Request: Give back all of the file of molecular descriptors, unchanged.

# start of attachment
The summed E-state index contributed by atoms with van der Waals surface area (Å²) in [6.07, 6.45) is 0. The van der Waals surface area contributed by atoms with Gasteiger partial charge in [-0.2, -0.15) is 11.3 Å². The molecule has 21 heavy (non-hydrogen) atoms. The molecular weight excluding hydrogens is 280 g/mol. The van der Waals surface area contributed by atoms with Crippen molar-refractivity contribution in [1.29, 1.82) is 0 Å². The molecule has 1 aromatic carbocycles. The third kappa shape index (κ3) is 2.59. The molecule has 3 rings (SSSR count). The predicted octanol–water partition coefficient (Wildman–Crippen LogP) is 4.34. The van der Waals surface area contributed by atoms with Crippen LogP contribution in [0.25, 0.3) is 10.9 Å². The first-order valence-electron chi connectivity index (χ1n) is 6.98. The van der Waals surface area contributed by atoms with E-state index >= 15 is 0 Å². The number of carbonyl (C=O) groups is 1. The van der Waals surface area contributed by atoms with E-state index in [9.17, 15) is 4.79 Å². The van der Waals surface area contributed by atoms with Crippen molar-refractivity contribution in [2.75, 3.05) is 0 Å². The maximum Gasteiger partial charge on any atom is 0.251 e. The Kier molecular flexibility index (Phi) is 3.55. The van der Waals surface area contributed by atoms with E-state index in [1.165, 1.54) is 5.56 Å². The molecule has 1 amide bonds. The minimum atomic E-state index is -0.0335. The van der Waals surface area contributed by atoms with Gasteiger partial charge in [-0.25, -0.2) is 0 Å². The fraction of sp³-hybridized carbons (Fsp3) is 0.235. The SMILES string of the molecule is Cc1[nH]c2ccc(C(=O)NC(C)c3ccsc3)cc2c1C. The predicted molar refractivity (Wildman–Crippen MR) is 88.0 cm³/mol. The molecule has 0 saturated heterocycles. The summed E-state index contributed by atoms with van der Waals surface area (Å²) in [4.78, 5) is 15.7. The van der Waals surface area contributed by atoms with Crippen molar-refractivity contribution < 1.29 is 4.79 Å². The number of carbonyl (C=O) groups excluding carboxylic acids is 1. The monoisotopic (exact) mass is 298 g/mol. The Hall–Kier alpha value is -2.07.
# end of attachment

The summed E-state index contributed by atoms with van der Waals surface area (Å²) in [6.07, 6.45) is 0. The van der Waals surface area contributed by atoms with Gasteiger partial charge in [-0.2, -0.15) is 11.3 Å². The molecule has 21 heavy (non-hydrogen) atoms. The molecular weight excluding hydrogens is 280 g/mol. The van der Waals surface area contributed by atoms with Crippen molar-refractivity contribution in [1.29, 1.82) is 0 Å². The molecule has 1 aromatic carbocycles. The third kappa shape index (κ3) is 2.59. The molecule has 3 rings (SSSR count). The predicted octanol–water partition coefficient (Wildman–Crippen LogP) is 4.34. The van der Waals surface area contributed by atoms with Crippen LogP contribution in [0.25, 0.3) is 10.9 Å². The first-order valence-electron chi connectivity index (χ1n) is 6.98. The van der Waals surface area contributed by atoms with E-state index >= 15 is 0 Å². The number of carbonyl (C=O) groups is 1. The van der Waals surface area contributed by atoms with E-state index in [9.17, 15) is 4.79 Å². The van der Waals surface area contributed by atoms with Crippen molar-refractivity contribution in [2.75, 3.05) is 0 Å². The maximum Gasteiger partial charge on any atom is 0.251 e. The Kier molecular flexibility index (Phi) is 3.55. The van der Waals surface area contributed by atoms with E-state index in [1.165, 1.54) is 5.56 Å². The molecule has 1 amide bonds. The minimum atomic E-state index is -0.0335. The van der Waals surface area contributed by atoms with Gasteiger partial charge in [-0.25, -0.2) is 0 Å². The fraction of sp³-hybridized carbons (Fsp3) is 0.235. The SMILES string of the molecule is Cc1[nH]c2ccc(C(=O)NC(C)c3ccsc3)cc2c1C. The predicted molar refractivity (Wildman–Crippen MR) is 88.0 cm³/mol. The molecule has 0 saturated heterocycles. The summed E-state index contributed by atoms with van der Waals surface area (Å²) in [4.78, 5) is 15.7. The van der Waals surface area contributed by atoms with Crippen molar-refractivity contribution < 1.29 is 4.79 Å². The number of carbonyl (C=O) groups excluding carboxylic acids is 1. The monoisotopic (exact) mass is 298 g/mol. The Hall–Kier alpha value is -2.07.